Friday, June 24, 2011

Quotes from the Letters of John Newton

I've been enjoying reading a volume of John Newton's letters.  The first excerpt was written to his unbelieving brother-in-law after he had recovered from a serious illness.  The next was written to a pastor, the following three to another pastor, and the last two to a group of Christian ladies.

Remember that we must all, each one for himself, experience on which side the truth lies.  I used a wrong word when I spoke of your recovery.  Dear brother, look upon it as no more than a REPRIEVE; for you carry the sentence of death about with you still; and unless you should be cut off (which God of his infinite mercy prevent) by a sudden stroke, you will as surely lie on a dying bed as you have now got up from a bed of sickness.  And remember, too (I can hardly bear to write it), that should you neglect my admonitions, they will all tend to render you more inexcusable... My hearty, daily, constant prayer is, that [God may meet you] in a way of mercy, and that you may be added to the number of the trophies of rich, free, and sovereign grace.  Amen.  Your sister sends her love.

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Methinks a very different spirit from that of the church of Laodicea is to be seen amongst us, though perhaps it is not easy to say which is the best of the two.  That was neither cold nor hot, this is both cold and hot at once, and both to the extreme.  Hot, hasty, and arbitrary in those few things where mediocrity is a virtue; but cool and remiss in those great points, where the application of the whole heart and soul and mind and strength is so absolutely necessary, and so positively enjoined.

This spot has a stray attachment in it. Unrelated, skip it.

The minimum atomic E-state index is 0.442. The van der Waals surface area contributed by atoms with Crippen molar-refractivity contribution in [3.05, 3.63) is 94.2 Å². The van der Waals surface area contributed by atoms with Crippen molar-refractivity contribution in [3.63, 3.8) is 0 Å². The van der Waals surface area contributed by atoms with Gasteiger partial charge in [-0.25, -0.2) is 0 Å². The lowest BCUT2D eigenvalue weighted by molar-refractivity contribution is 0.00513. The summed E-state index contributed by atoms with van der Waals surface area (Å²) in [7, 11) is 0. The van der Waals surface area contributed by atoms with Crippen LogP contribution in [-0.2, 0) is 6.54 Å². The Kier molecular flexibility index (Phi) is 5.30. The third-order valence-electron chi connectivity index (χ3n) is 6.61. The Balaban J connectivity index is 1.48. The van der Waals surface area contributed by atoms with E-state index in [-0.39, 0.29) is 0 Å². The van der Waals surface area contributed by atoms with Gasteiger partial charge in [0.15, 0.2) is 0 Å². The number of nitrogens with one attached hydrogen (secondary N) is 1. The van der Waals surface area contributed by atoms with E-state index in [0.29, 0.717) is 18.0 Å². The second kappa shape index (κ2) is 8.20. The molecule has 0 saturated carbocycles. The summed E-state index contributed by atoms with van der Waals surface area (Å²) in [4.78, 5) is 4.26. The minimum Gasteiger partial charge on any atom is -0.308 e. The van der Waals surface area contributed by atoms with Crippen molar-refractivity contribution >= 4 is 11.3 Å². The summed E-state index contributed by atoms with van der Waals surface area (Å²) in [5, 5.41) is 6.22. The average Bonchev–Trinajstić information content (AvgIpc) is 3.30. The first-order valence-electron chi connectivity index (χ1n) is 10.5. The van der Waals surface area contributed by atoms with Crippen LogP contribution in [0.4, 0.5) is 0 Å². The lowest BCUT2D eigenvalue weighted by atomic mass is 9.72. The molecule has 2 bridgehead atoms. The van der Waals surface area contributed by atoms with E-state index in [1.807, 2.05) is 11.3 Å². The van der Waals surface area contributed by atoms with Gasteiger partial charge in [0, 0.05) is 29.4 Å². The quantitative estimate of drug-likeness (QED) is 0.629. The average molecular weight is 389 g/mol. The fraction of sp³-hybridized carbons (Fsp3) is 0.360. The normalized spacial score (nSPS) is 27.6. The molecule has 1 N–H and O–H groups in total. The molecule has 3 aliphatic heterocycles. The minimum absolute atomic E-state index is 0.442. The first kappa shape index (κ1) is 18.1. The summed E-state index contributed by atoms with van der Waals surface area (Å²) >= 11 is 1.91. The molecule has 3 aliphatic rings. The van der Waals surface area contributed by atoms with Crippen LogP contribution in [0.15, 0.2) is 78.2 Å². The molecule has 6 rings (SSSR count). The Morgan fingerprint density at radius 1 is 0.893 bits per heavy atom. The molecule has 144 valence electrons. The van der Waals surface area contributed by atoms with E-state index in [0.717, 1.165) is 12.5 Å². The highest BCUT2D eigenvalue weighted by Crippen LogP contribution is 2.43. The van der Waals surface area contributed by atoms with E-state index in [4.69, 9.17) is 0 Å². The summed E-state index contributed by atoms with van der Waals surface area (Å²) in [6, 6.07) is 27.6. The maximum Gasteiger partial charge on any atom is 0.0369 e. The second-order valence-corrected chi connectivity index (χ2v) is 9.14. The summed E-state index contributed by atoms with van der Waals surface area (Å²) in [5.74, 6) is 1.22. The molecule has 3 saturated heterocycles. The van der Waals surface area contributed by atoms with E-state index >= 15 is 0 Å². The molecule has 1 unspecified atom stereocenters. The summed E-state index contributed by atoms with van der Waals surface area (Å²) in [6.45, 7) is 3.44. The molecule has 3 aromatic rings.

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If you should be numbered among the regular Independents, I advise you not to offend any of them by unnecessary singularities.  I wish you not to part with any truth, or with any thing really expedient; but if the omitting any thing of an indifferent nature will obviate prejudices, and increase a mutual confidence, why should not so easy a sacrifice be made?

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Have we not sometimes mocked God, by pretending to ask direction from him, when we had fixed our determination beforehand?  It is a great blessing to know that we are sincere; and next to this, to be convinced of our insincerity, and to pray against it.

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May God give you wisdom, faithfulness, and patience; take care that you do not catch an angry spirit yourself, while you aim to suppress it in others: this will spoil all, and you will exhort, advise, and weep in vain.
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Be not discouraged: usefulness and trials, comforts and crosses, strength and exercise go together.  But remember He has said, "I will never leave thee, nor forsake thee; be thou faithful unto death, and I will give thee a crown of life."  When you get to heaven, you will not complain of the way by which the Lord brought you.

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He drank of the full cup of unmixed wrath for us; shall we then refuse to taste of the cup of affliction at his appointment, especially when his wisdom and love prepare it for us, and proportion every circumstance to our strength; when He put it into our hands, not in anger but in tender mercy, to do us good, to bring us near to himself; and when He sweetens every bitter draught with those comforts which none but He can give?

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Oh!  Who can say which is the most wonderful part of this wonderful subject?  That He should provide such a happiness for such hell-deserving wretches, and that He should commend his great undeserved love to us in such a wonderful way, as to give his own and his only Son to be born, to be buffeted, to be crucified for us?  Alas!  Alas!  For our stupidity, that we can write, or hear, or speak of these things, with so little feeling, affection, and fruitfulness.  Oh!  That the power of God would set my heart and pen at liberty while writing, and fill your heart while reading, that we may rejoice with joy unspeakable and full of glory!

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